League tables

Over the past week newspapers all over Australia have featured articles and editorials on the Federal Governments new tax payer funded website “My School” which will allow parents [and others] to see how their schools rates against the national average in a series of tests [NAPLAN] and benchmarks [ i.e. retention]. The site allows parents to compare up to 60 schools with similar social and economic profiles.

The site becomes live this coming Thursday January 28th just before students start the new school year.

The Herald Sun write that “the most controversial element of the website will be the ability to automatically display the outcomes of individual schools against the performance of up to 20 nearby schools effectively providing a localised ranking list”.

Teacher Unions across the country are threatening to boycott the implementation of the 2010 national tests to protest against the publication of league tables. The Age newspaper featured an editorial column saying:

“Many will feel some sympathy for teachers about their suspicion that national literacy and numeracy tests are the forerunner of school league tables. Such tests have been linked to school funding and teacher bonuses in other countries as diverse as Britain and South Korea, with devastating effect, resulting in principals setting aside broader education to storm the tests. League tables produced from simplistic comparisons of narrow data, without taking into account student backgrounds, can have demoralising results and actually reinforce disadvantage rather than helping equalise opportunity.”

It concluded saying teachers boycotting the tests was misguided however if Ms Gillard really wanted an education revolution, apart from providing computers and new school buildings, she needed to build human resources so that teaching was a prestigious vocation sought by the top graduates.

Teachers and teacher unions in other countries like Britain have expressed similar concerns as show by a recent article in the Guardian written by John Bangs, National Union of teachers:

“There is only one answer to the annual traditional hunt for “the worst school in the country”. Governments now and in the future have to drop their deeply ingrained habit of naming and shaming schools as their principal method of school improvement.

Currently, our high-stakes test results and inspection-driven system are damaging not encouraging improvement, particularly for the very children who most need the best education.”

Education Minister Julia Gillard has been quoted as saying that the transparency agenda would shine a light on the best practices. I would ask how it shines light on best practices for it just publishes results which can be misleading and need analysis?

The Australian newspaper published a piece saying league tables won’t work unless the government gives school principals more autonomy to manage their schools and parents vouchers to decide which public school they attend. Unless I have missed something parents already have the right to choose which public school their children attend and school funding is already tied to enrolments or bums on seats.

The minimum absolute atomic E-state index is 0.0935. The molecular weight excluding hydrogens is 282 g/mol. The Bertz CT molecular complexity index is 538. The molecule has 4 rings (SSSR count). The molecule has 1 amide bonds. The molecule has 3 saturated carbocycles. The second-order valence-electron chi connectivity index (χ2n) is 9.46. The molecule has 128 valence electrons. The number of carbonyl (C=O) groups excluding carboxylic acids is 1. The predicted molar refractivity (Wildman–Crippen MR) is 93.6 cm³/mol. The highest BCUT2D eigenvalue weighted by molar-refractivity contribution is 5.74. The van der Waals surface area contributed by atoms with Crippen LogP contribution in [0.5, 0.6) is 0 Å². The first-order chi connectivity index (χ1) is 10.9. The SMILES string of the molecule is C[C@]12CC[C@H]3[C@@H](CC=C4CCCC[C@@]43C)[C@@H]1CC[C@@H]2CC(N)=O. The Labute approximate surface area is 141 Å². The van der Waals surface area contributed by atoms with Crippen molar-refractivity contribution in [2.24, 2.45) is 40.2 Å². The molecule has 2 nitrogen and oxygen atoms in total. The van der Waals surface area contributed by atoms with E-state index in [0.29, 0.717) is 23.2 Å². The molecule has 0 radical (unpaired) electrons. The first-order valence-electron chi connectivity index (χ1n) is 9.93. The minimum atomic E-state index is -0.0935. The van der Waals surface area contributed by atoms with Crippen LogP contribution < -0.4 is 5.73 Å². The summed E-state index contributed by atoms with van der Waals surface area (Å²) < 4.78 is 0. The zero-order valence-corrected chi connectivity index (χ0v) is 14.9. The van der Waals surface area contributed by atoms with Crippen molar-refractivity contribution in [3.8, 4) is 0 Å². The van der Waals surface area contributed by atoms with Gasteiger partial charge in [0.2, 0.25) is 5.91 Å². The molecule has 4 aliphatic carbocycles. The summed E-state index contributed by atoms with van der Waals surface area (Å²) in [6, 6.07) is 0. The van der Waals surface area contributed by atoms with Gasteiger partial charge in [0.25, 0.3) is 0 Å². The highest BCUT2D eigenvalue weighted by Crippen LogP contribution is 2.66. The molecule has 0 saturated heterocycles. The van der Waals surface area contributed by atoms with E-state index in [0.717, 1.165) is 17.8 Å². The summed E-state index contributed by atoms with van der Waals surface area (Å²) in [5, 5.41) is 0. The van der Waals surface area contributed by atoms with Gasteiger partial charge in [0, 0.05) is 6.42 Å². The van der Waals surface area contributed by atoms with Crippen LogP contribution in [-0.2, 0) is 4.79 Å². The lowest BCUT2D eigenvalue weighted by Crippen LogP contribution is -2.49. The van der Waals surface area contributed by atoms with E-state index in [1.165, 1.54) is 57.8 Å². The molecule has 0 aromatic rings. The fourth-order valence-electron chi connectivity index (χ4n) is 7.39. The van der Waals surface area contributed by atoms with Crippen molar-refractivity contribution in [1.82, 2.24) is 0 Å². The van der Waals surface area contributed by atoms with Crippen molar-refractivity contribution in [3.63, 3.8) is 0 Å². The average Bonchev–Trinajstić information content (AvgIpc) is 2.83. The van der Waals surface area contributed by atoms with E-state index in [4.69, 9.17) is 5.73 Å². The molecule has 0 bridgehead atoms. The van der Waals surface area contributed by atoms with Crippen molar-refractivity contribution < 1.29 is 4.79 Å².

Yesterday the Age Newspaper published a piece saying that a recent poll said that most of parents were in favor of the website

A Sunday Age readers’ poll found 60 per cent of parents thought the My School website, which goes live this Thursday, was a good idea and 90 per cent believed they had the right to know how their child’s school compared with others.

And finally today in the Age Newspaper

“Barry McGaw, the chair of the Australian Curriculum, Assessment and Reporting Authority, which has created the My School website, said it would show which schools in affluent areas were ”coasting” – performing above the national average but not as well as other schools serving similar student populations.”

The Victorian’s Government’s response to the transparency agenda was to publish school data in context last year.  The website makes it difficult to publish league tables yet conveys data about school performance comparing it to state benchmarks and similar schools. Did this state government site about school performance create the same amount of press coverage? The simply answer is no – so parents have access to school data already.

So what is the agenda if school data is already available – perhaps what happened in NSW over 10 years ago when a newspaper used some leaked data sets to name and shame a local school portrays the real agenda – improvement through public shaming? Currently its illegal to publish league tables of school results in NSW.

I await the results but accept the political reality that I must continue to brief staff and the school community on our response to published school data, namely:

  • students assessments including NAPLAN tests are used as diagnostic tools to plot individual student needs and inform our curriculum planning. We have used a range of tests for a number of years and continue to update our assessment tools on an annual basis.
  • that we already have a strategic plan which is committed to maintaining our high standards in literacy and improve student performance in mathematics over the next 4 years
  • that the annual report published on our school website has lots more information for parents to access about school performance.